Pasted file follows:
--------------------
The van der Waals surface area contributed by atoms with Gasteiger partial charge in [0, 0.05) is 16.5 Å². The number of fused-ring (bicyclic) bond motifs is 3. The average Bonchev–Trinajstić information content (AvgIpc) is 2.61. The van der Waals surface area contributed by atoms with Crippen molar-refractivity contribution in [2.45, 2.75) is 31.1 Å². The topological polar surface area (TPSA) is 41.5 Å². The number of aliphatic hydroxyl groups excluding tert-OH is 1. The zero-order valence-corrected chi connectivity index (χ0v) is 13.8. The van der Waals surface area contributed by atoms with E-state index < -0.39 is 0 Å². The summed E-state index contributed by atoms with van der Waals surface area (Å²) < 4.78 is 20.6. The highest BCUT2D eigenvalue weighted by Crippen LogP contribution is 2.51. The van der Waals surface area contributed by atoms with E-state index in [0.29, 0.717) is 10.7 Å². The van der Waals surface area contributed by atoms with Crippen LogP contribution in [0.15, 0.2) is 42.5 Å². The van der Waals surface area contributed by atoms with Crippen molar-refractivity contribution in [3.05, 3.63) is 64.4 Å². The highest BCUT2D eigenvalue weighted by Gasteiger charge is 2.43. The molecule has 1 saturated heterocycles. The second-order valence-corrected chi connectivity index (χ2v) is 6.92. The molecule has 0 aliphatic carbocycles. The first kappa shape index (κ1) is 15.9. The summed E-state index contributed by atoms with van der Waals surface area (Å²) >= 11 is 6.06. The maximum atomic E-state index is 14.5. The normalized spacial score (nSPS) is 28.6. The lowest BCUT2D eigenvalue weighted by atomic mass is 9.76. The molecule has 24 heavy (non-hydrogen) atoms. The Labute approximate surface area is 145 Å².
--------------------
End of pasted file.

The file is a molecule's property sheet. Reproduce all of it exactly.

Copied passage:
The van der Waals surface area contributed by atoms with Gasteiger partial charge in [0, 0.05) is 16.5 Å². The number of fused-ring (bicyclic) bond motifs is 3. The average Bonchev–Trinajstić information content (AvgIpc) is 2.61. The van der Waals surface area contributed by atoms with Crippen molar-refractivity contribution in [2.45, 2.75) is 31.1 Å². The topological polar surface area (TPSA) is 41.5 Å². The number of aliphatic hydroxyl groups excluding tert-OH is 1. The zero-order valence-corrected chi connectivity index (χ0v) is 13.8. The van der Waals surface area contributed by atoms with E-state index < -0.39 is 0 Å². The summed E-state index contributed by atoms with van der Waals surface area (Å²) < 4.78 is 20.6. The highest BCUT2D eigenvalue weighted by Crippen LogP contribution is 2.51. The van der Waals surface area contributed by atoms with E-state index in [0.29, 0.717) is 10.7 Å². The van der Waals surface area contributed by atoms with Crippen LogP contribution in [0.15, 0.2) is 42.5 Å². The van der Waals surface area contributed by atoms with Crippen molar-refractivity contribution in [3.05, 3.63) is 64.4 Å². The highest BCUT2D eigenvalue weighted by Gasteiger charge is 2.43. The molecule has 1 saturated heterocycles. The second-order valence-corrected chi connectivity index (χ2v) is 6.92. The molecule has 0 aliphatic carbocycles. The first kappa shape index (κ1) is 15.9. The summed E-state index contributed by atoms with van der Waals surface area (Å²) >= 11 is 6.06. The maximum atomic E-state index is 14.5. The normalized spacial score (nSPS) is 28.6. The lowest BCUT2D eigenvalue weighted by atomic mass is 9.76. The molecule has 24 heavy (non-hydrogen) atoms. The Labute approximate surface area is 145 Å².